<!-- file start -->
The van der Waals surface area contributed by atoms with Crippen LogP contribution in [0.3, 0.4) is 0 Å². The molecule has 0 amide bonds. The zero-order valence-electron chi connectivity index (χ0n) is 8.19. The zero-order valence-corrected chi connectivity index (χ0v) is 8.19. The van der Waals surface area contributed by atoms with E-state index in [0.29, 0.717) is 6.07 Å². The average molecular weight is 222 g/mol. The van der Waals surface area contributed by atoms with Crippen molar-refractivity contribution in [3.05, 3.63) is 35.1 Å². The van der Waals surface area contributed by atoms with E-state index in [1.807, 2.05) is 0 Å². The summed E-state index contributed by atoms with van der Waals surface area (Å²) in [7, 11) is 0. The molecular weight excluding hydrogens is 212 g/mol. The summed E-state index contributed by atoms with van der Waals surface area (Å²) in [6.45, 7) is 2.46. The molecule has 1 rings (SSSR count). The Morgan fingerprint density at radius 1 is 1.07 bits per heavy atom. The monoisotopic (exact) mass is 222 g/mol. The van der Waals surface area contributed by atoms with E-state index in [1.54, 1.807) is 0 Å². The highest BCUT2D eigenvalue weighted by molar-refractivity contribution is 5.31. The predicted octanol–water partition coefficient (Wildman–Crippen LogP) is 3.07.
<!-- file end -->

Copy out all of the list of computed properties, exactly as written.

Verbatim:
The van der Waals surface area contributed by atoms with Crippen LogP contribution in [0.3, 0.4) is 0 Å². The molecule has 0 amide bonds. The zero-order valence-electron chi connectivity index (χ0n) is 8.19. The zero-order valence-corrected chi connectivity index (χ0v) is 8.19. The van der Waals surface area contributed by atoms with E-state index in [0.29, 0.717) is 6.07 Å². The average molecular weight is 222 g/mol. The van der Waals surface area contributed by atoms with Crippen molar-refractivity contribution in [3.05, 3.63) is 35.1 Å². The van der Waals surface area contributed by atoms with E-state index in [1.807, 2.05) is 0 Å². The summed E-state index contributed by atoms with van der Waals surface area (Å²) in [7, 11) is 0. The molecular weight excluding hydrogens is 212 g/mol. The summed E-state index contributed by atoms with van der Waals surface area (Å²) in [6.45, 7) is 2.46. The molecule has 1 rings (SSSR count). The Morgan fingerprint density at radius 1 is 1.07 bits per heavy atom. The monoisotopic (exact) mass is 222 g/mol. The van der Waals surface area contributed by atoms with E-state index in [1.54, 1.807) is 0 Å². The highest BCUT2D eigenvalue weighted by molar-refractivity contribution is 5.31. The predicted octanol–water partition coefficient (Wildman–Crippen LogP) is 3.07.